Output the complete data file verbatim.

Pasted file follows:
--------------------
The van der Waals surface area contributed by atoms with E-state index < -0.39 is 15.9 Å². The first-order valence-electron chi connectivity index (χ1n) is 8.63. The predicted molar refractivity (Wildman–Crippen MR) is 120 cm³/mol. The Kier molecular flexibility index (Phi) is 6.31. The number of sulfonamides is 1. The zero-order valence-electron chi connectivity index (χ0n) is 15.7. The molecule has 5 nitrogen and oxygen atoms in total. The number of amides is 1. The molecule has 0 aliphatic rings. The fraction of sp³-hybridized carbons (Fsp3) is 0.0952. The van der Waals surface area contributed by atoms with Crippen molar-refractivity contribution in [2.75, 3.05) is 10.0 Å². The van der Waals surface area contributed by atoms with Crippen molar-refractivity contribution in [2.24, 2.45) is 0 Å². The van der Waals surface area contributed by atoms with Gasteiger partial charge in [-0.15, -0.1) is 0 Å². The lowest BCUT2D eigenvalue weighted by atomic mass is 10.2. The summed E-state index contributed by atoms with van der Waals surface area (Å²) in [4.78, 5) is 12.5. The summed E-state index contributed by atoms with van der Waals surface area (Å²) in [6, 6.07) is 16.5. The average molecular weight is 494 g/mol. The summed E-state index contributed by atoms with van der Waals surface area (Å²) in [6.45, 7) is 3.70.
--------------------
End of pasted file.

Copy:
The van der Waals surface area contributed by atoms with E-state index < -0.39 is 15.9 Å². The first-order valence-electron chi connectivity index (χ1n) is 8.63. The predicted molar refractivity (Wildman–Crippen MR) is 120 cm³/mol. The Kier molecular flexibility index (Phi) is 6.31. The number of sulfonamides is 1. The zero-order valence-electron chi connectivity index (χ0n) is 15.7. The molecule has 5 nitrogen and oxygen atoms in total. The number of amides is 1. The molecule has 0 aliphatic rings. The fraction of sp³-hybridized carbons (Fsp3) is 0.0952. The van der Waals surface area contributed by atoms with Crippen molar-refractivity contribution in [2.75, 3.05) is 10.0 Å². The van der Waals surface area contributed by atoms with Crippen molar-refractivity contribution in [2.24, 2.45) is 0 Å². The van der Waals surface area contributed by atoms with Gasteiger partial charge in [-0.15, -0.1) is 0 Å². The lowest BCUT2D eigenvalue weighted by atomic mass is 10.2. The summed E-state index contributed by atoms with van der Waals surface area (Å²) in [4.78, 5) is 12.5. The summed E-state index contributed by atoms with van der Waals surface area (Å²) in [6, 6.07) is 16.5. The average molecular weight is 494 g/mol. The summed E-state index contributed by atoms with van der Waals surface area (Å²) in [6.45, 7) is 3.70.